fiction, it is not, or should not be, an unlimited feature; a continual
presence of evil or of a malevolent character or theme can dull one’s brain and
make one hostile to any and all values. In
a story, evil or malevolence must be defeated at some point and rendered
impotent. If it is not foiled and made powerless, but instead becomes a
continuous presence and theme in a story, then there is no point in
contemplating the story any further.
the state of literature and art today. There is little respite from the malaise.
One finds relief where one can.
going to happen in The Walking Dead, and when it does, off will go my screen.
drooling anticipation in many of the series’ fans of the debut of Negan in the
finale of Season Six of The Walking Dead, which I have been watching as a
dramatization of emergency ethics in an apocalyptic world, is not flattering to
those fans. I sense that the writers and directors of The Walking Dead are
going to at least partially pander to fans’ appetites for brutality and gore.
Which would mean that I stop watching the series.
characters emerged over the six seasons, chief among them, at least from my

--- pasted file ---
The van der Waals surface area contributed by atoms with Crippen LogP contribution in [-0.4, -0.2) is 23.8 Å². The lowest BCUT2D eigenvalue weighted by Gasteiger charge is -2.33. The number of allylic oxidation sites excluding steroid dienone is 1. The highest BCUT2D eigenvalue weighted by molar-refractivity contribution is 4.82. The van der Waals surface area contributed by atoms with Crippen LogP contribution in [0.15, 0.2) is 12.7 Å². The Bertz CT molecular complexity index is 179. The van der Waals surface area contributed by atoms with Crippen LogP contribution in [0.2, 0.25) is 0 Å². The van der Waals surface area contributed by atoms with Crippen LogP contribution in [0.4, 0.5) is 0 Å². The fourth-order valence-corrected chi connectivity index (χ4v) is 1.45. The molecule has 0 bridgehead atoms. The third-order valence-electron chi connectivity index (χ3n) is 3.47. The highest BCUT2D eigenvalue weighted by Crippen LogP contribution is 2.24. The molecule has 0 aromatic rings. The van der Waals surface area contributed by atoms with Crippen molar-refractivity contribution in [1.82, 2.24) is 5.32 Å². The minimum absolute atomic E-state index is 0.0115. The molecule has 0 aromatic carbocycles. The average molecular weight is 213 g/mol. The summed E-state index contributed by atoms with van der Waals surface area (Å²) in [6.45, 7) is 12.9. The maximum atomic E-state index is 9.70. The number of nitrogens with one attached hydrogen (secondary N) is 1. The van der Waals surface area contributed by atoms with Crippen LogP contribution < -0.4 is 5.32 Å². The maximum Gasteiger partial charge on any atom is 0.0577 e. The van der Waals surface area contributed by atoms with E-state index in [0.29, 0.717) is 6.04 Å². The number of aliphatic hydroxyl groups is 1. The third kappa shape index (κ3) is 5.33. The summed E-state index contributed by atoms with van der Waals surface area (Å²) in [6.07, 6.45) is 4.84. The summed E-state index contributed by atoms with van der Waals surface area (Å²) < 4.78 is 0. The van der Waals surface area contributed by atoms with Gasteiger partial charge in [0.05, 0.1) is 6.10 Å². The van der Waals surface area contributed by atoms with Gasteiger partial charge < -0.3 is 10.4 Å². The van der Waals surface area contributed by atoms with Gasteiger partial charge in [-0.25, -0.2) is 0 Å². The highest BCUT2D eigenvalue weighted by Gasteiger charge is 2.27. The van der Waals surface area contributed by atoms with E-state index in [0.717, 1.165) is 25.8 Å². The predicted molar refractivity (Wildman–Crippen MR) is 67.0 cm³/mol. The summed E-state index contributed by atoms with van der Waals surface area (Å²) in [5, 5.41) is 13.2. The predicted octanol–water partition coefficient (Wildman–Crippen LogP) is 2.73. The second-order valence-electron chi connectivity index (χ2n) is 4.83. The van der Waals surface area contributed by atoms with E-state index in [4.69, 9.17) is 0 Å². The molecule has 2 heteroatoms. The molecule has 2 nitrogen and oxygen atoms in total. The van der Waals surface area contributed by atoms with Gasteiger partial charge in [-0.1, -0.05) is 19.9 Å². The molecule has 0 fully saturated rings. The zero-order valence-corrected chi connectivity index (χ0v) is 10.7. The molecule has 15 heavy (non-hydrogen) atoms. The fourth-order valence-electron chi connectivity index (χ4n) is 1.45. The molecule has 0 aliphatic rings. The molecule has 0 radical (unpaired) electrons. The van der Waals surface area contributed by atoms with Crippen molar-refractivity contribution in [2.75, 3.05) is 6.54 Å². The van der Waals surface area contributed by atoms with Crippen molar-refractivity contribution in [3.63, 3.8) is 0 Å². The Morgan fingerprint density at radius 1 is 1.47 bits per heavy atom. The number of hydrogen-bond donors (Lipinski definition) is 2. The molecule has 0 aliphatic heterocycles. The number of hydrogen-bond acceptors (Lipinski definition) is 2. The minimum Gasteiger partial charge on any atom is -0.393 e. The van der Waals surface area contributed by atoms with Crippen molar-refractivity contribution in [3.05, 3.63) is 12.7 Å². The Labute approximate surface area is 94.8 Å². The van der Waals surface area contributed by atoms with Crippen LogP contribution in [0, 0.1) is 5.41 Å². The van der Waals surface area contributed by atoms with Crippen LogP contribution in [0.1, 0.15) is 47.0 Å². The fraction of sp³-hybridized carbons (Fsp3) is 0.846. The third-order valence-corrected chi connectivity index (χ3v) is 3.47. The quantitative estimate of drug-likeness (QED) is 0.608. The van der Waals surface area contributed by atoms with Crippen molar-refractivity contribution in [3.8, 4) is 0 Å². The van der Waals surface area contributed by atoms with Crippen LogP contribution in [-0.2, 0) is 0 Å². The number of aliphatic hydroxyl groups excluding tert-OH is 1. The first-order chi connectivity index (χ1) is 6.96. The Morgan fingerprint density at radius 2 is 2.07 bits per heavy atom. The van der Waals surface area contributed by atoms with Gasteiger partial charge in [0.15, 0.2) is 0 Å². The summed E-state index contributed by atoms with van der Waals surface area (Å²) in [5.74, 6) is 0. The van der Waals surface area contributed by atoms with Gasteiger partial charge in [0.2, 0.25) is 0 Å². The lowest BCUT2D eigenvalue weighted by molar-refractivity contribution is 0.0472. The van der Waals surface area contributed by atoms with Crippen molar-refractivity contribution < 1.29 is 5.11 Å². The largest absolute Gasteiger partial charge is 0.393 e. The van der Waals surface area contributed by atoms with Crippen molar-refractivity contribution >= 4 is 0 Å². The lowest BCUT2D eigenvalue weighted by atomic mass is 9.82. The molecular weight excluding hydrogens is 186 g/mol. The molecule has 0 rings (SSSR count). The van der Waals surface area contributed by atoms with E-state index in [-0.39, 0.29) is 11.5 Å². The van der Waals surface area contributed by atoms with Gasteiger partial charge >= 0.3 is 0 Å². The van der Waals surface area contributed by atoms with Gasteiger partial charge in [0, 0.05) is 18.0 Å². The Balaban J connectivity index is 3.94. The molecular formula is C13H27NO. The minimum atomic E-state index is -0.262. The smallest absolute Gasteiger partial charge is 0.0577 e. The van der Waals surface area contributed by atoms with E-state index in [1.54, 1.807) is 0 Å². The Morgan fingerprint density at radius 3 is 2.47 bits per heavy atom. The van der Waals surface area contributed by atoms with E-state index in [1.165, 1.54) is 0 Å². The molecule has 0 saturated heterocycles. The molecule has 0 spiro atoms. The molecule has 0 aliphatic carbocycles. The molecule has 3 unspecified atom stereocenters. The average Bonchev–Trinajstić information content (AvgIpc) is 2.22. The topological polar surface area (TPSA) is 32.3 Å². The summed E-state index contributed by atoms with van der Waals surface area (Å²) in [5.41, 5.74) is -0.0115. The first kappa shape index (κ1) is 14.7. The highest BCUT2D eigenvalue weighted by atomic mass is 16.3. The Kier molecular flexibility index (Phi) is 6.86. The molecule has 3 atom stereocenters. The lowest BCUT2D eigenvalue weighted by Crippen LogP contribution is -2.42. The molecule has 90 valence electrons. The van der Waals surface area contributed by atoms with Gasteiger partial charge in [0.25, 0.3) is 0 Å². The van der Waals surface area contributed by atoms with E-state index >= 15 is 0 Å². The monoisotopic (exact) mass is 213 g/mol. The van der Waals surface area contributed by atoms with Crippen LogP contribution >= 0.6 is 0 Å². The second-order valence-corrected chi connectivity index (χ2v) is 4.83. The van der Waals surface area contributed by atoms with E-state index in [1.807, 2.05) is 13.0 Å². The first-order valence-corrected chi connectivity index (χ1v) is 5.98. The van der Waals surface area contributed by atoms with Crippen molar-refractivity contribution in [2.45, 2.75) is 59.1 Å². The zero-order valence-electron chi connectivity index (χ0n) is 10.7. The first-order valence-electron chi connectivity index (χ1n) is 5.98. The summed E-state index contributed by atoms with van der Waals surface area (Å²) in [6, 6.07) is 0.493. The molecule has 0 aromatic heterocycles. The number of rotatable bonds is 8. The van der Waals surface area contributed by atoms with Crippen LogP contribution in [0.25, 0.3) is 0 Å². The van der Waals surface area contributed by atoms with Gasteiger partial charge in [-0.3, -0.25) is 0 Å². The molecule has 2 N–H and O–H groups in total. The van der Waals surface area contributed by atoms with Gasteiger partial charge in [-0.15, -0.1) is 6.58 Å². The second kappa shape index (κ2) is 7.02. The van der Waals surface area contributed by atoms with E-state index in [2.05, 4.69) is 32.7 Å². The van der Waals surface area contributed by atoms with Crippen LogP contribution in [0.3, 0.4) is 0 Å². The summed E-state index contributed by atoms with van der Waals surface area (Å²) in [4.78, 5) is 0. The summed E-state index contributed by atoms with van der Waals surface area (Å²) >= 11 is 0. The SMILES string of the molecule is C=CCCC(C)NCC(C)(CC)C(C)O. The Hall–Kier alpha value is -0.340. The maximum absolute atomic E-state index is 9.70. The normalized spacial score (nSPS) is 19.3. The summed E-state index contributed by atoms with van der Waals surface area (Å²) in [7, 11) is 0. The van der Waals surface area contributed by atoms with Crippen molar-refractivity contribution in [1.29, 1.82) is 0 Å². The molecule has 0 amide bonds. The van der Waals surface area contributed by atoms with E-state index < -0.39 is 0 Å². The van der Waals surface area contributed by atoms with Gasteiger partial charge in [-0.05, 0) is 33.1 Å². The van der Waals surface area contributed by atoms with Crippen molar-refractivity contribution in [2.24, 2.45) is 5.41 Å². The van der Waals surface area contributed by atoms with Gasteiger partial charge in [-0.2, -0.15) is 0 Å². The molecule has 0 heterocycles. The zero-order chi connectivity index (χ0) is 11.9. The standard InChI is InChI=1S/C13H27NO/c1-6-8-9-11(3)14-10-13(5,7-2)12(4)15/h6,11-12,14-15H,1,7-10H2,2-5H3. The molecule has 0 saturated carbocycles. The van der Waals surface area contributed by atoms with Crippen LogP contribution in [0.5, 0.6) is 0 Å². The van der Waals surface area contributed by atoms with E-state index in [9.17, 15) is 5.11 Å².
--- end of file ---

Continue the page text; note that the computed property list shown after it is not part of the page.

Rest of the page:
moral and esthetic tastes, Carol
Peletier (played by Melissa
McBride) and Daryl
Dixon (played by Norman
blossomed from a self-effacing housewife with a brute of a husband (who dies
early on) into an efficacious dreadnaught of a zombie fighter who finds values
to fight for outside of her formerly shrunken realm of domestic chores.
|Melissa McBride as Carol Peletier, and Norman Reedus as Daryl Dixon, The Walking Dead’s most heroic characters.|
Daryl evolved from an ambiguous, loud-mouthed, back-country redneck to one of
moral certitude and honesty.
indication of the direction the series is taking now is in the character of Morgan
Jones, played by British actor and playwright, Lennie James, who in a
very long episode is depicted as being converted to some pacifist philosophy of